• MaeBe
      I read the postulation as: “what if <insert social media company> was charged by government agencies or congress to create algorithms to identify, collect information on, and for reporting on LGBTQ+ people? So as to target them for “reasons”.”   This would be infringement of a few protections in the Constitution & Bill of Rights, but given government’s history with shady surveillance practices we wouldn’t know anything about it until it was likely in use. Probably in the realm of a suspense novel, but we know algorithms used for suggesting content already can identify people’s proclivities—even when they don’t have a clue themselves. So the tech is there, it’s just the dark room conspiracy that would be missing. 
    • MaeBe
      How insidious would it be for them to take it easy on the LGB as a strategy to try to create a fracture between the TQ+? There’s enough of the “drop the T” nonsense out there that they could leverage.   I’m happy the FLA folx are getting some reprieve though!
    • Carolyn Marie
      I note that most of the "backing off" touted in the article concerns Gay and Lesbian rights.  Nothing so far about the anti-trans laws and regulations that DeSantis and his ilk have gotten approved.  The only saving graces for our community in Florida have been in the courts.  So, as the saying goes, I'll believe it when I see it.   Carolyn Marie
    • Vidanjali
      It's kind of like the very slow recovery after a devastating hurricane (which mercifully I've not lived through). Rainbows do tend to appear post-storm.    About the Don't Say Gay settlement. Teachers are now allowed to talk about LGBTQIA+ stuff & to be LGBTQIA+, as long as it's not part of the curriculum. So still no formalized education allowed.    The overall impression on the culture of Florida and its influence on US and world culture has had its effect. I do consider myself an optimist and a realist, and do not mean to seem pessimistic. It is good that DeSantis has cooled his jets to whatever extent he has. But the collateral damage here (and by extension elsewhere) is palpable. Yes, people rejoice - we can gather once more and celebrate pride. But it seems to require more guts than just a few years ago bc so many h8ers have been enabled and empowered by policies and demonizing rhetoric over the last few years.    The wonderful thing about hurricane recovery, returning to that comparison, is that it often brings out the very best virtues in people such as compassion, kindness, generosity, and a deeper sense of fellowship and goodwill.
    • VickySGV
      Seems like they caught him pumping gasoline onto a political fire for sure.  I do think that for the time being he has been cooled down a bit. 
    • Davie
      It was Fran Jeffery, manager of The Animals, who signed Jimi Hendrix and brought him to England—launching the career of the best guitarist of all time.
    • VickySGV
      I am not completely sure what you mean here.  To be "held responsible" means that they have been investigated and brought to justice by any number of legal and financial means.  That would be a good thing, and has been done recently in a case for slander and libel where the organization agreed to pay its victims many millions of dollars.  In that case the victims were NOT Trans, but the platform was "held responsible". If you mean simply "found to be responsible" by evidence obtained from various credible sources, then of course there are options for the victims to pursue to "hold them responsible" in monetary or terms of personal freedom of the officers.  There are many such organizations that do foster hatred of our community and we have taken different forms of action which includes exposing their hatred and intentions to other public media.  It is not a "what if" the groups do this, it is done regularly.  As long as they are deemed to be private and not government supported, the best we can do is avoid such places.  If the site is Government Supported, then there is a chain of legal events that one or many legal organizations that support the Trans Community can bring actions to have corrected via the Courts or other agencies as dictated by law.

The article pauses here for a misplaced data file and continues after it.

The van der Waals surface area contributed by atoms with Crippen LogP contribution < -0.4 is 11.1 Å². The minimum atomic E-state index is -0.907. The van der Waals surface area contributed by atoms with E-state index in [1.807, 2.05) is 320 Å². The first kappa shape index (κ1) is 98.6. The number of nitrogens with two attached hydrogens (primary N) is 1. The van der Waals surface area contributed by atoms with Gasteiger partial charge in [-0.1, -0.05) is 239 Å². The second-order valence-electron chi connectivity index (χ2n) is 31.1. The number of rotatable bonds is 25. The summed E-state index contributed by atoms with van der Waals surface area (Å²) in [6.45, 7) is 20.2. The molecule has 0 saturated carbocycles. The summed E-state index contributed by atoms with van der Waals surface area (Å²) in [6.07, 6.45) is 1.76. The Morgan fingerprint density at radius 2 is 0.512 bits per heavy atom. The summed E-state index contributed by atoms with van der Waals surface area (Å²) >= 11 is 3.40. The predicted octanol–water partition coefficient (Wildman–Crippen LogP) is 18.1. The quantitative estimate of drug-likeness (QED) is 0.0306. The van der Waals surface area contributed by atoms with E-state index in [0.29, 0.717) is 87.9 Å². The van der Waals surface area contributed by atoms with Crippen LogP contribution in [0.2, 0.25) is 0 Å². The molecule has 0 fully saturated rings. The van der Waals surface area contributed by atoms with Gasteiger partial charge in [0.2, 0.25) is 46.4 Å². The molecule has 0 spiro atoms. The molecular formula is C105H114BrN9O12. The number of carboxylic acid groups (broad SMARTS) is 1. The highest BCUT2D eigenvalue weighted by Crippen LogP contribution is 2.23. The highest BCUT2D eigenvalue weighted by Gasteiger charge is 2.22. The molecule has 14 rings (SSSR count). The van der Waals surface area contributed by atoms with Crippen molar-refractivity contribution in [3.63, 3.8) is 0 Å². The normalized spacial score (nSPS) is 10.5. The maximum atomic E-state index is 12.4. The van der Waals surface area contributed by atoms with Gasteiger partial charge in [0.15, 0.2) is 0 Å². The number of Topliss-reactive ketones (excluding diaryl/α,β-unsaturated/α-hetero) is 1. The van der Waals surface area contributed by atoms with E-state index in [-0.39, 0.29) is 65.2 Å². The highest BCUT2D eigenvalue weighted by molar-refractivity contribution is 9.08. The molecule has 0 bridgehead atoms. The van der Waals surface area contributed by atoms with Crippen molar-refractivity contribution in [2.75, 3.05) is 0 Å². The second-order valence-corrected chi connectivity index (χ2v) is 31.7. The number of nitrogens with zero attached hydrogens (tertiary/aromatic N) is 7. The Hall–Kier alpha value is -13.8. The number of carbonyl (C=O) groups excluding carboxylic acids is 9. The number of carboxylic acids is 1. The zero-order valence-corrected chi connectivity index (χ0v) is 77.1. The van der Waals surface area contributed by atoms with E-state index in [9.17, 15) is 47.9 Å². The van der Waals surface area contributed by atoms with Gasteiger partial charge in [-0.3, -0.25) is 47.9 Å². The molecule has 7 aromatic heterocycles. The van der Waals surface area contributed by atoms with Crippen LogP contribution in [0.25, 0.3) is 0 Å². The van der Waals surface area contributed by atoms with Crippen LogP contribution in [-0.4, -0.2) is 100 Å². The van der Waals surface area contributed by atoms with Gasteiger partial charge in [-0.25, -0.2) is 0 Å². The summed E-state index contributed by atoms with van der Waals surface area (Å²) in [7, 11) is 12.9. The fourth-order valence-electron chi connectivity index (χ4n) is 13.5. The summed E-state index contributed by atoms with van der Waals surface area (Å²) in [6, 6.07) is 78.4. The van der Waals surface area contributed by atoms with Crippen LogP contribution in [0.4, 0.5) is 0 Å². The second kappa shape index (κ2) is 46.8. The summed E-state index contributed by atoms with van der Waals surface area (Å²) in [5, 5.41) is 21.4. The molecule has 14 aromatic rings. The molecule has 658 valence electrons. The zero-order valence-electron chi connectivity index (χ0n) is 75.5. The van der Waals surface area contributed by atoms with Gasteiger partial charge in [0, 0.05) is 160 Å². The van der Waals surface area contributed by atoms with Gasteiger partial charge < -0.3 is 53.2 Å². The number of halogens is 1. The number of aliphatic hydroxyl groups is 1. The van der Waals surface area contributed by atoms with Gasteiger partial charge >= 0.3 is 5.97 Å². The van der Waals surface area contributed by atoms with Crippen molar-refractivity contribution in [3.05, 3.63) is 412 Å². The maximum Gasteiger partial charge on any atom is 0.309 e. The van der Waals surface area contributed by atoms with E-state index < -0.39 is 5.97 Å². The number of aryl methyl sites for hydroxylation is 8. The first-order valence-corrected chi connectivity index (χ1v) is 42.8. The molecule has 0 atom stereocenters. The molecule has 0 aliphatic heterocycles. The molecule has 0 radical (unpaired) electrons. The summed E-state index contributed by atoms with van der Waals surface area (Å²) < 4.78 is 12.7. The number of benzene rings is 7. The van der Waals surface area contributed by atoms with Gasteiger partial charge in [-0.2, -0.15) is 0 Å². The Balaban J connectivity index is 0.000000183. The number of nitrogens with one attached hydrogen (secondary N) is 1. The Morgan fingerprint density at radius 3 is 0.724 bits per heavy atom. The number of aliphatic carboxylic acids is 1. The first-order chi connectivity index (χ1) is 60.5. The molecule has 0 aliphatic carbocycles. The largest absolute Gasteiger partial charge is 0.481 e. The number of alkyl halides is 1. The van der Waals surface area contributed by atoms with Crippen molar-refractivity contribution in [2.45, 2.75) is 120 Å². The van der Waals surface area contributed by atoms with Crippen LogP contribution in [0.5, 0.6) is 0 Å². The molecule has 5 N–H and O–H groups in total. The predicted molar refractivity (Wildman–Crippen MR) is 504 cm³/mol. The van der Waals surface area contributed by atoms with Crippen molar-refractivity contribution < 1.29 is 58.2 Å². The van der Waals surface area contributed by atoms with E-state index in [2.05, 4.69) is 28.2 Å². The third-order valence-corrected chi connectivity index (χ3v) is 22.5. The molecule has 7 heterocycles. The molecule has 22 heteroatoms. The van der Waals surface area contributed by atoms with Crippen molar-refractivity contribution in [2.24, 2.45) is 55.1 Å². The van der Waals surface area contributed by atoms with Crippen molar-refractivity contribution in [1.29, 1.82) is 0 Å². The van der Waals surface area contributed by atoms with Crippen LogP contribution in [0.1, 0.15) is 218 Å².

• Davie
      RIP, Doug Ingle, front man of rock band Iron Butterfly, dies aged 78. Singer and organist wrote 17-minute classic In-a-Gadda-Da-Vida,
    • Davie
      Florida’s LGBTQ+ residents relieved after easing of DeSantis’s anti-gay laws Past 12 months show evidence of radical change in political climate, starting with judge again allowing children at drag shows. Leaders of Florida’s much-embattled LGBTQ+ communities say the worst of Governor Ron DeSantis’s three-year onslaught against them may be over, with the official start of Pride month celebrations only days away. https://www.theguardian.com/us-news/article/2024/may/27/florida-lgbt-law-ron-desantis
    • Ashley0616
      I have four purses. A Coach purse being the only big-name brand but it's not in great shape. I might get another Coach purse because I like their design. 
    • KymmieL
      Happy Memorial day. As a veteran of the armed forces. I know the sacrifice that has been given by others like me. Each and every service member signs the check up to and including my life, payable to the Untied States of America. Some have had this check cashed, either in battle or because of it. Today we honor those men and woman.   It is sad that some people just think it is a extra day off to raise hell and get drunk.   Today I honor my father and brother in law, two uncles, and all of those I have met while in uniform, who have passed.     Hugs to all.   Kymmie
    • April Marie
      I always hated wearing hats but am finding some new love for them now, especially with longer hair to try to control.